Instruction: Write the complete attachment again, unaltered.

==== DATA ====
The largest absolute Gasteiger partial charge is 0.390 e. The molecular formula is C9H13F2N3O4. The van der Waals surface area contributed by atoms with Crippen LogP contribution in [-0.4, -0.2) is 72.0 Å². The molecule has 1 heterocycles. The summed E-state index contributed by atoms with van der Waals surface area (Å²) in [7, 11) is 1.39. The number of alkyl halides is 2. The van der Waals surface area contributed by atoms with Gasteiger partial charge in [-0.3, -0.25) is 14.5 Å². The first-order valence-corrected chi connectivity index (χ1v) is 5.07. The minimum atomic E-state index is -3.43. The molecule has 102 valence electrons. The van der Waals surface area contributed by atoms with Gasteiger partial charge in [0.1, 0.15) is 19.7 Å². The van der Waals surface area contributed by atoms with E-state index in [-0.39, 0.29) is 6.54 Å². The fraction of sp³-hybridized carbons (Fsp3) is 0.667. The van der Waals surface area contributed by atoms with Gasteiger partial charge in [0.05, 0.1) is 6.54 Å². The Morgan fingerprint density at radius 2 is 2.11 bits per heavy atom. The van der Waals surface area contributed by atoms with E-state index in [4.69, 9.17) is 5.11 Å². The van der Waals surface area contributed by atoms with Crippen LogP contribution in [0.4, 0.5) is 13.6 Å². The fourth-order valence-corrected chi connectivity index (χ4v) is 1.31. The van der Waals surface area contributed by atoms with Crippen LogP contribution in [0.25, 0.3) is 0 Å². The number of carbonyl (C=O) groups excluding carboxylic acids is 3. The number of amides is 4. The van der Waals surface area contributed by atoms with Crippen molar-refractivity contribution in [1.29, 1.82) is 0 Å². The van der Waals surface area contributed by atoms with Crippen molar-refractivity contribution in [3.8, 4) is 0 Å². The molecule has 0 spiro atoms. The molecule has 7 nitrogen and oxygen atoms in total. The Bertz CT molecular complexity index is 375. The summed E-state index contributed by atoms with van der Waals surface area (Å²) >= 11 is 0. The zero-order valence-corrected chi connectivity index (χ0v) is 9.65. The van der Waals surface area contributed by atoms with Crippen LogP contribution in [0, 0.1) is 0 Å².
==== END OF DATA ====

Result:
The largest absolute Gasteiger partial charge is 0.390 e. The molecular formula is C9H13F2N3O4. The van der Waals surface area contributed by atoms with Crippen LogP contribution in [-0.4, -0.2) is 72.0 Å². The molecule has 1 heterocycles. The summed E-state index contributed by atoms with van der Waals surface area (Å²) in [7, 11) is 1.39. The number of alkyl halides is 2. The van der Waals surface area contributed by atoms with Gasteiger partial charge in [-0.3, -0.25) is 14.5 Å². The first-order valence-corrected chi connectivity index (χ1v) is 5.07. The minimum atomic E-state index is -3.43. The molecule has 102 valence electrons. The van der Waals surface area contributed by atoms with Gasteiger partial charge in [0.1, 0.15) is 19.7 Å². The van der Waals surface area contributed by atoms with E-state index in [-0.39, 0.29) is 6.54 Å². The fraction of sp³-hybridized carbons (Fsp3) is 0.667. The van der Waals surface area contributed by atoms with Gasteiger partial charge in [0.05, 0.1) is 6.54 Å². The Morgan fingerprint density at radius 2 is 2.11 bits per heavy atom. The van der Waals surface area contributed by atoms with E-state index in [4.69, 9.17) is 5.11 Å². The van der Waals surface area contributed by atoms with Crippen LogP contribution in [0.4, 0.5) is 13.6 Å². The fourth-order valence-corrected chi connectivity index (χ4v) is 1.31. The van der Waals surface area contributed by atoms with Crippen LogP contribution in [0.25, 0.3) is 0 Å². The number of carbonyl (C=O) groups excluding carboxylic acids is 3. The number of amides is 4. The van der Waals surface area contributed by atoms with Crippen molar-refractivity contribution in [1.29, 1.82) is 0 Å². The van der Waals surface area contributed by atoms with Crippen molar-refractivity contribution in [3.8, 4) is 0 Å². The molecule has 0 spiro atoms. The molecule has 7 nitrogen and oxygen atoms in total. The Bertz CT molecular complexity index is 375. The summed E-state index contributed by atoms with van der Waals surface area (Å²) >= 11 is 0. The zero-order valence-corrected chi connectivity index (χ0v) is 9.65. The van der Waals surface area contributed by atoms with Crippen LogP contribution in [0, 0.1) is 0 Å².